The pathway to all digital textbooks in North Carolina’s public schools by 2017 is pretty uncharted right now.
As noted in today’s article, state funding for textbooks has been slashed by nearly 80 percent over the past four years. At the same time, a new state law passed this year says the General Assembly will switch to funding only digital textbooks by 2017.
For school districts, including Wake County, the way to accomplish that new course is uncertain. A big question is how will students access the material digitally when districts don’t yet have one computer for every student.
In Wake County, the district is still working through the a bring your own device policy, including what you do when students don’t have their own devices.
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When Wake voters approved the $810 million school construction bond issue in October, that also came with an $130 million in cash set aside by the county. The school district plans to use the cash to pay for new devices, such as SMART boards, tablets and laptop computers and for improving the technology infrastructure so schools can handle large numbers of students trying to go online at the same time.
Wake had been using East Cary Middle School to help pilot the use of tablets for students. Wake is looking to continue those kinds of pilots.
In contrast, other much smaller school systems in North Carolina have gone a lot further than Wake.
For instance, the Orange County school system has given laptop computers to every student in grades three through 12. The middle school and high school students can take their computers home with them.
Orange County is partially paying for the program with a half-cent sales tax approved by voters in 2011.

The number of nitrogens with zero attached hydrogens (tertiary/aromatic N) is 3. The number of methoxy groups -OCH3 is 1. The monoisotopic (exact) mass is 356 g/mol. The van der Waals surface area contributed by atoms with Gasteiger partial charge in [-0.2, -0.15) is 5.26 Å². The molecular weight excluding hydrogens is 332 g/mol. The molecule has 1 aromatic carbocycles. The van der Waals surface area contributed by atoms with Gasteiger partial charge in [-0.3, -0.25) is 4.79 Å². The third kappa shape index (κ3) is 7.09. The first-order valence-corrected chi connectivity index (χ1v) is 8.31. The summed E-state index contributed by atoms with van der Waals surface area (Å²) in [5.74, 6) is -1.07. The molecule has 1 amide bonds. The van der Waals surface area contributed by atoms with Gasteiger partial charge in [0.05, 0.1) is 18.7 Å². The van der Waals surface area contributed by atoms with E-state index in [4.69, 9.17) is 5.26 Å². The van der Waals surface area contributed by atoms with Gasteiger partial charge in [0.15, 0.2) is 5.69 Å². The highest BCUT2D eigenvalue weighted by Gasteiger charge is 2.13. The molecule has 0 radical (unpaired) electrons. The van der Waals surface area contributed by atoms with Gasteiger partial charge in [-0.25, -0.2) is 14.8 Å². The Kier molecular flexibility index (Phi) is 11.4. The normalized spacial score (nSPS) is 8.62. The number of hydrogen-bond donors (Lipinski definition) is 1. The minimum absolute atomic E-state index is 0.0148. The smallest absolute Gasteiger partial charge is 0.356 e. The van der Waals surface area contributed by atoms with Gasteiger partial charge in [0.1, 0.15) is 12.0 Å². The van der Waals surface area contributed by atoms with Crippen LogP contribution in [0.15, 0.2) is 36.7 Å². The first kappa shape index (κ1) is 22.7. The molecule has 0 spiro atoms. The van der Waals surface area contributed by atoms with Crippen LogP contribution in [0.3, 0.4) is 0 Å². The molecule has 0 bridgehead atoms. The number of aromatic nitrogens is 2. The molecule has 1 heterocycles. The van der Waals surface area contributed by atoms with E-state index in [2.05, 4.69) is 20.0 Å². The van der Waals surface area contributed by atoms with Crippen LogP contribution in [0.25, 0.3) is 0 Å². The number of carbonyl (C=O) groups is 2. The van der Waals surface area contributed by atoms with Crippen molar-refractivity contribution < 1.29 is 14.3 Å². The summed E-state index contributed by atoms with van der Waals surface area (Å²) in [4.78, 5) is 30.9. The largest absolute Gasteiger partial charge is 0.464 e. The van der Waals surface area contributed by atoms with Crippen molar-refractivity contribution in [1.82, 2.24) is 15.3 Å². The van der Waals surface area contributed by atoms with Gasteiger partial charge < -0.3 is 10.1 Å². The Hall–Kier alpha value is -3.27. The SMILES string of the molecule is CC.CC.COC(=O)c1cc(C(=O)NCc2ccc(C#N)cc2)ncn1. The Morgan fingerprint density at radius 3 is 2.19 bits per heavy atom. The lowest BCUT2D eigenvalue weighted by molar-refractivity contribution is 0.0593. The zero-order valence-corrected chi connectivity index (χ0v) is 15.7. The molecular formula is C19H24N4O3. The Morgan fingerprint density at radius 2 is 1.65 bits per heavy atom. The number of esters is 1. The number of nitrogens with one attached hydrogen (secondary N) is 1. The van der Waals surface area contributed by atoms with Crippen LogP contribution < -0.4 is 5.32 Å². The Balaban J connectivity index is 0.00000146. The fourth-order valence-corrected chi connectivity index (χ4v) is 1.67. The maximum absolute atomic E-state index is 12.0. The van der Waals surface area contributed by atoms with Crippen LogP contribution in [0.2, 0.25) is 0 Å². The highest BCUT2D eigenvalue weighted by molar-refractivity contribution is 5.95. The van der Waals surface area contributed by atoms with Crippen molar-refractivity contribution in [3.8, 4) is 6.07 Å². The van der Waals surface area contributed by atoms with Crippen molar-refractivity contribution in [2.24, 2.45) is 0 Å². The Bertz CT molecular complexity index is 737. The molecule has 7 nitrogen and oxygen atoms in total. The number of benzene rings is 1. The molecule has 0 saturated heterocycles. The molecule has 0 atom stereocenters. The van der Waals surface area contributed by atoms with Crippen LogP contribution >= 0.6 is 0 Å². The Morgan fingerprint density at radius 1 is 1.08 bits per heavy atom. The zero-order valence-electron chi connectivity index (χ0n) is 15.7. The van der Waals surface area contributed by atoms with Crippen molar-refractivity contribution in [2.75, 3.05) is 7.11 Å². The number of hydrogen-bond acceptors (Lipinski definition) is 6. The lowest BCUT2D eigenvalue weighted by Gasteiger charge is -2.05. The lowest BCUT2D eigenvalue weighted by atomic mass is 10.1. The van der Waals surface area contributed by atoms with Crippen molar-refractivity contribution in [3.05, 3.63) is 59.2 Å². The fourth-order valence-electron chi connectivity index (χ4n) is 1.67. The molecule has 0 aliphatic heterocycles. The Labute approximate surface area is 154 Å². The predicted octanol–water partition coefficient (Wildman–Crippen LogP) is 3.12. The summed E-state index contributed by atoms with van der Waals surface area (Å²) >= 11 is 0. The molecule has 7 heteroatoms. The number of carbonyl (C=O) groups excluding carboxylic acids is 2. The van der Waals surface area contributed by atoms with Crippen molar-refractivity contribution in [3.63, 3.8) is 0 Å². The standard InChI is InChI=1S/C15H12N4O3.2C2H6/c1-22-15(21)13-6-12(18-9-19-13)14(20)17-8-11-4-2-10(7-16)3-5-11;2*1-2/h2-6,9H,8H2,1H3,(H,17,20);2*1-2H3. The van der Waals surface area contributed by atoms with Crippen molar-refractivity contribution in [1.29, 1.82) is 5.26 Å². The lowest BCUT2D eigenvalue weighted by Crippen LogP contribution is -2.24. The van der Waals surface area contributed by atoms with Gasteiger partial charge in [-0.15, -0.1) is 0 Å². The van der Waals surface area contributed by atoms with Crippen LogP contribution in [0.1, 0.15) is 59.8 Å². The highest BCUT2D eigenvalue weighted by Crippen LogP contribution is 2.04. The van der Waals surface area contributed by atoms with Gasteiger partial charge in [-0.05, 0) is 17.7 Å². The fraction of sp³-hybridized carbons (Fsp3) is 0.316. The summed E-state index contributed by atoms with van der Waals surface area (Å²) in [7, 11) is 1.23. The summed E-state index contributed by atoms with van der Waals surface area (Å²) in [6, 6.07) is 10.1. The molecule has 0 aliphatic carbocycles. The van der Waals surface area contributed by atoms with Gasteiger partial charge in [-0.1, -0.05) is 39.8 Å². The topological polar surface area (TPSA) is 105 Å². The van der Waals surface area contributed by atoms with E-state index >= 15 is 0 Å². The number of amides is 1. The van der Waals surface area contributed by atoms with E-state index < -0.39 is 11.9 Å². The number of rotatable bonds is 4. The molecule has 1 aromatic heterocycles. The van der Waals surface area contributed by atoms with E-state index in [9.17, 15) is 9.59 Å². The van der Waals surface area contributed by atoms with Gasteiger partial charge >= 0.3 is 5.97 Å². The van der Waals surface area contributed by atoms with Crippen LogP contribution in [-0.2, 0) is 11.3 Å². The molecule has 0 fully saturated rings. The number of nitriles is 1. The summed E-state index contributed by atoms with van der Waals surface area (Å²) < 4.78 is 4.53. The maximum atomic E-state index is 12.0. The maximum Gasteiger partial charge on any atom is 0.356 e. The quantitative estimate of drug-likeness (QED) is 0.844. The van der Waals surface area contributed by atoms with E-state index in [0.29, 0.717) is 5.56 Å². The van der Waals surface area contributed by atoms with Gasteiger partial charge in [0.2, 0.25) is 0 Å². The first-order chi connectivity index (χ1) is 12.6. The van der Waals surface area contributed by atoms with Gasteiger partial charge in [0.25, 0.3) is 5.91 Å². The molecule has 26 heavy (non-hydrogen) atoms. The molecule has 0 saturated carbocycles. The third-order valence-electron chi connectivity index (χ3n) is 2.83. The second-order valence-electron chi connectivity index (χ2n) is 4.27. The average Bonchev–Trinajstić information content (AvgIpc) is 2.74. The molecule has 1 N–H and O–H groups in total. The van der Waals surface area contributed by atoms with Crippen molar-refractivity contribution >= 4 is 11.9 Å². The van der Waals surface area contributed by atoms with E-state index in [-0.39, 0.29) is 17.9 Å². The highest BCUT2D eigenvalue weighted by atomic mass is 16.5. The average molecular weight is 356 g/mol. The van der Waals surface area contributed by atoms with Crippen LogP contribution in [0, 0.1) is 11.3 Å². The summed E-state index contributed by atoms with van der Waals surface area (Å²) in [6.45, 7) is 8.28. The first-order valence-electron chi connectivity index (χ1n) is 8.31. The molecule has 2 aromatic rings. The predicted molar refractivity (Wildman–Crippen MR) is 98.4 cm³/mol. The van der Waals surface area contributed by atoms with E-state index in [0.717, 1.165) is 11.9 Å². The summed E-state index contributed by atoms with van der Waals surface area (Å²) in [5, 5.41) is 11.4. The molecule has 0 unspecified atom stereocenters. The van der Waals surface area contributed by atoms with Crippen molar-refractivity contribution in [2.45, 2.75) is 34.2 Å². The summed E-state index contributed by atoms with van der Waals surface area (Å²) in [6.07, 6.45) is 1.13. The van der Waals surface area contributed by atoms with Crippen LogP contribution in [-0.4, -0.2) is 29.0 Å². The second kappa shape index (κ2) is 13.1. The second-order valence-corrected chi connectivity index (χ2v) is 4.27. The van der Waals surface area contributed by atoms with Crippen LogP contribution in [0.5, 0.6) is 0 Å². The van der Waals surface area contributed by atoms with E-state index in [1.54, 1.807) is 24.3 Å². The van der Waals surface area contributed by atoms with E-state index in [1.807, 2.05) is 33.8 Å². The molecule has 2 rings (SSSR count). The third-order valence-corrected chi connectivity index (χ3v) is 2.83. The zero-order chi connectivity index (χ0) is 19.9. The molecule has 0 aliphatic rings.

The Mooresville Graded School District has received national attention for its Digital Conversion program.
Every Mooresville student in grades 4-12 has a laptop computer provided by the district. All but the third-grade students can take their computers home with them.
A local Internet provider is providing free service to any Mooresville student’s family that can show it’s receiving a federally subsidized lunch. Other students can get Internet service at a discounted rate.
Mooresville got the program started by looking for areas where the district could make cuts.
“It really will require finding out what things you can live without,” said Terry Haas, Mooresville’s chief financial officer.
BTW, I’ve noticed there’s been some confusion in the comments on today’s article about when the state budget cuts took place in textbook funding.
State textbook funding was at $111.2 million in the 2009-10 fiscal year.
In the 2010-11 fiscal year, textbook funding was cut to $2.5 million. The cut was adopted in 2010 back when Democrats were in charge of the General Assembly.
In the 2011-12 fiscal year, the first year that Republicans were in charge, funding for textbooks went up to $23.4 million. In the following two fiscal years, it was $22.8 million and $23.2 million.
The N.C. Association of Educators complained that this year’s state budget “ cuts textbook funding by $77.4 million.”